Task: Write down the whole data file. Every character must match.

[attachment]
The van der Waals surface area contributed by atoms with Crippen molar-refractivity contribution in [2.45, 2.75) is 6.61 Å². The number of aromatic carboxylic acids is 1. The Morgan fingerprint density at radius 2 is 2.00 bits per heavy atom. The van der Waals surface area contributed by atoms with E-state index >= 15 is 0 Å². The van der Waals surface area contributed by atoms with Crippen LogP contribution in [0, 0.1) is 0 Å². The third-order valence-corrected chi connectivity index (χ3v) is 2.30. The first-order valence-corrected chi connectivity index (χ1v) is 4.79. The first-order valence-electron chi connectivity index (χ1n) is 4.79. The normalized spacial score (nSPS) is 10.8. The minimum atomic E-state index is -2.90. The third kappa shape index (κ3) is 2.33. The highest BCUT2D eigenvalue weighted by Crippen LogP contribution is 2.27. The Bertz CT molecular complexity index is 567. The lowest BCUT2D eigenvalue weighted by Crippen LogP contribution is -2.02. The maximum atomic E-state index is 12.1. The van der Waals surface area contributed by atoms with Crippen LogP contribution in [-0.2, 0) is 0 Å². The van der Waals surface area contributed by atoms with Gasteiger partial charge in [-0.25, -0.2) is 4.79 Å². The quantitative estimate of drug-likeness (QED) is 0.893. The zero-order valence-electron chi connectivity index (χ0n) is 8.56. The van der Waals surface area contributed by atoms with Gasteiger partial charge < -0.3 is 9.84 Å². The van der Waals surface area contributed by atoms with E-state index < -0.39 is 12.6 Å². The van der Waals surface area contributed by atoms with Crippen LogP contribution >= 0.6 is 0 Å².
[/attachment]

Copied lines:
The van der Waals surface area contributed by atoms with Crippen molar-refractivity contribution in [2.45, 2.75) is 6.61 Å². The number of aromatic carboxylic acids is 1. The Morgan fingerprint density at radius 2 is 2.00 bits per heavy atom. The van der Waals surface area contributed by atoms with E-state index >= 15 is 0 Å². The van der Waals surface area contributed by atoms with Crippen LogP contribution in [0, 0.1) is 0 Å². The third-order valence-corrected chi connectivity index (χ3v) is 2.30. The first-order valence-corrected chi connectivity index (χ1v) is 4.79. The first-order valence-electron chi connectivity index (χ1n) is 4.79. The normalized spacial score (nSPS) is 10.8. The minimum atomic E-state index is -2.90. The third kappa shape index (κ3) is 2.33. The highest BCUT2D eigenvalue weighted by Crippen LogP contribution is 2.27. The Bertz CT molecular complexity index is 567. The lowest BCUT2D eigenvalue weighted by Crippen LogP contribution is -2.02. The maximum atomic E-state index is 12.1. The van der Waals surface area contributed by atoms with Crippen LogP contribution in [-0.2, 0) is 0 Å². The van der Waals surface area contributed by atoms with Gasteiger partial charge in [-0.25, -0.2) is 4.79 Å². The quantitative estimate of drug-likeness (QED) is 0.893. The zero-order valence-electron chi connectivity index (χ0n) is 8.56. The van der Waals surface area contributed by atoms with Gasteiger partial charge < -0.3 is 9.84 Å². The van der Waals surface area contributed by atoms with E-state index < -0.39 is 12.6 Å². The van der Waals surface area contributed by atoms with Crippen LogP contribution >= 0.6 is 0 Å².